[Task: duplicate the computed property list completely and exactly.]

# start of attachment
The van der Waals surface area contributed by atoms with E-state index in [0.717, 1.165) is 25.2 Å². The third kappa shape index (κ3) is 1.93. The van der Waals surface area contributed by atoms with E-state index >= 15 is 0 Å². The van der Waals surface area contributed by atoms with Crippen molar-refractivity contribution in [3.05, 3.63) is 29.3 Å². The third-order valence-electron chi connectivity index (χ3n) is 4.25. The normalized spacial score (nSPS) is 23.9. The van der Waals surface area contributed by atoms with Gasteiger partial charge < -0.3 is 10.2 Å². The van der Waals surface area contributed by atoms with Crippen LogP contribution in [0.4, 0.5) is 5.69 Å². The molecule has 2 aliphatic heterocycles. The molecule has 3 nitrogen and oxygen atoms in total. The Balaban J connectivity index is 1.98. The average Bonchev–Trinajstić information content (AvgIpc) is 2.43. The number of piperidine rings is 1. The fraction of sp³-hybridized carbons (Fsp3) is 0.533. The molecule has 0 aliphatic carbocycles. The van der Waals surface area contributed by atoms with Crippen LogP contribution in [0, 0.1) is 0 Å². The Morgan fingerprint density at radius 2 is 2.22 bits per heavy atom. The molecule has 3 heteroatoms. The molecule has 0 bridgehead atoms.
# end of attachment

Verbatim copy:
The van der Waals surface area contributed by atoms with E-state index in [0.717, 1.165) is 25.2 Å². The third kappa shape index (κ3) is 1.93. The van der Waals surface area contributed by atoms with E-state index >= 15 is 0 Å². The van der Waals surface area contributed by atoms with Crippen molar-refractivity contribution in [3.05, 3.63) is 29.3 Å². The third-order valence-electron chi connectivity index (χ3n) is 4.25. The normalized spacial score (nSPS) is 23.9. The van der Waals surface area contributed by atoms with Gasteiger partial charge < -0.3 is 10.2 Å². The van der Waals surface area contributed by atoms with Crippen LogP contribution in [0.4, 0.5) is 5.69 Å². The molecule has 2 aliphatic heterocycles. The molecule has 3 nitrogen and oxygen atoms in total. The Balaban J connectivity index is 1.98. The average Bonchev–Trinajstić information content (AvgIpc) is 2.43. The number of piperidine rings is 1. The fraction of sp³-hybridized carbons (Fsp3) is 0.533. The molecule has 0 aliphatic carbocycles. The van der Waals surface area contributed by atoms with Crippen LogP contribution in [0, 0.1) is 0 Å². The Morgan fingerprint density at radius 2 is 2.22 bits per heavy atom. The molecule has 3 heteroatoms. The molecule has 0 bridgehead atoms.